Paramount Pictures Corp. was established in 1914 by W.W. Hodkinson as a film distributor, offering Adolph Zukor’s Famous Players Film Company, the Jesse L. Lasky Feature Play Company, and other producers an outlet for their movies.
In 1916 Zukor and Lasky merged their companies to form the Famous Players–Lasky Corporation and acquired Paramount to distribute their films. The new company, which continued to use the name Paramount as well, quickly rose to prominence by featuring such popular stars as Mary Pickford, Fatty Arbuckle, Gloria Swanson, Clara Bow, and Rudolph Valentino.
Although it continued to produce films that were artistically and financially successful, it suffered losses from its chain of theatres during the transition to sound, and Paramount was declared bankrupt in 1933. It was reorganized two years later as Paramount Pictures, Inc., and was soon profitable again.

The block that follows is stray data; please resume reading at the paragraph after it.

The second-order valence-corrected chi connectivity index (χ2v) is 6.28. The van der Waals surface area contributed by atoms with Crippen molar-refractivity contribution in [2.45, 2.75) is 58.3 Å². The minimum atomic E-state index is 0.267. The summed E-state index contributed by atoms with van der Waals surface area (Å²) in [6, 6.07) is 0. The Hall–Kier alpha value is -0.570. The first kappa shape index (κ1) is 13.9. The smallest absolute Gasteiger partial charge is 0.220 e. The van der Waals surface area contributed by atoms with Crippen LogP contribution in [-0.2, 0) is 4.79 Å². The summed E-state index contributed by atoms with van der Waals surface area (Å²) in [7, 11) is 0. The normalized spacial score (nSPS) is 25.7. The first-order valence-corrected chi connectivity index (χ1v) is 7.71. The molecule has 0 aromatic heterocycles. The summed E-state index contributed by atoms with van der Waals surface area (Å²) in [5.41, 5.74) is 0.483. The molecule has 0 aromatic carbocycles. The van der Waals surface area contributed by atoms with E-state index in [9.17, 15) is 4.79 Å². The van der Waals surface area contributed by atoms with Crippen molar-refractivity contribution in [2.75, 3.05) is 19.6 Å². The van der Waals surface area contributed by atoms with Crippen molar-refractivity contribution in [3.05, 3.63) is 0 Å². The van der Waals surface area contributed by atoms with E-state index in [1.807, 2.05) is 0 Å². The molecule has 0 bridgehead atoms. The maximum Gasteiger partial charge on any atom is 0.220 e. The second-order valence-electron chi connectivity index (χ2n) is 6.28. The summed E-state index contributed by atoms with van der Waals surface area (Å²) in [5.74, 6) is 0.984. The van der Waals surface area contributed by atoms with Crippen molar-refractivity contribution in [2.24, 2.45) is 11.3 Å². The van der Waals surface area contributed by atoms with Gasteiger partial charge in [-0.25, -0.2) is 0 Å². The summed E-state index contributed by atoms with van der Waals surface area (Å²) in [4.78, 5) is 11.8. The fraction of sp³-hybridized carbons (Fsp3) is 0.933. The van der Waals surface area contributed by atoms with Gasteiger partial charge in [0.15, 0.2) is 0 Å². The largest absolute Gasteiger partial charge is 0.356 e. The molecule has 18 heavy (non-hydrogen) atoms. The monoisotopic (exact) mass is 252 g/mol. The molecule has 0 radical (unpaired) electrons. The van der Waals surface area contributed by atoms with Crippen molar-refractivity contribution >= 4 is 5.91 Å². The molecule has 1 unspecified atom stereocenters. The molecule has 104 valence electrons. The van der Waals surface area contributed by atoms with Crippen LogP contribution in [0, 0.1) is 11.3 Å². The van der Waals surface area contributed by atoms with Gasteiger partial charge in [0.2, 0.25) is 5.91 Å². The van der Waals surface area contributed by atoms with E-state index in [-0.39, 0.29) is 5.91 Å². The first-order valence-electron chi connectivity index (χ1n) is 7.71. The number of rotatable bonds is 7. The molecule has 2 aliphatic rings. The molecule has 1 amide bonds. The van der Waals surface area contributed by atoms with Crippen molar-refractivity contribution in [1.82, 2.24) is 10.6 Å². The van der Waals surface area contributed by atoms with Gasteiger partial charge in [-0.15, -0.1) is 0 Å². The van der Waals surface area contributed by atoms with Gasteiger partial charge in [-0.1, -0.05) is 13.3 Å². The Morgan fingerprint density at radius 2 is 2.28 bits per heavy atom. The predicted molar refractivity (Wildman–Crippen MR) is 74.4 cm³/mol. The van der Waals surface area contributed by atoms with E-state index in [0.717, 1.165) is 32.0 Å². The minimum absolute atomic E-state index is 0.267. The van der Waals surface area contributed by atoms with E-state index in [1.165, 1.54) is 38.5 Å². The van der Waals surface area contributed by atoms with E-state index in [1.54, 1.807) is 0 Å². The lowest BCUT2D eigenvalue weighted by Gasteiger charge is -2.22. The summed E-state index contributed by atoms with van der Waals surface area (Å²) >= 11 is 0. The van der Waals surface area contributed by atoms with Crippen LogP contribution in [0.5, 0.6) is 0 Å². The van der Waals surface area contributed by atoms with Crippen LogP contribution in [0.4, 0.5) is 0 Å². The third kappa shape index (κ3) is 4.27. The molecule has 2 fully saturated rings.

Paramount had a number of successes in the 1940s and ’50s, notably the satirical comedies of writer-director Preston Sturges (e.g., The Lady Eve ), Going My Way (1944), the cynical dramas and comedies of writer-director Billy Wilder (Double Indemnity , Sunset Boulevard ),..
In 1989. Films of this period include Psycho (1960), Breakfast at Tiffany’s (1961), Love Story (1970), The Godfather (1972) and its sequels, Star Trek: The Motion Picture (1979) and its sequels, Apocalypse Now (1979), and Raiders of the Lost Ark (1981) and its sequels.During this time, Paramount also began to focus on TV, eventually establishing Paramount Television.
The distinctively pyramidal Paramount mountain has been the company's logo since its inception and is the oldest surviving Hollywood film logo. In the sound era, the logo was accompanied by a fanfare called Paramount on Parade after the film of the same name, released in 1930. Legend has it that the mountain is based on a doodle made by W. W. Hodkinson during a meeting with Adolph Zukor.
According to britannica.com and en.wikipedia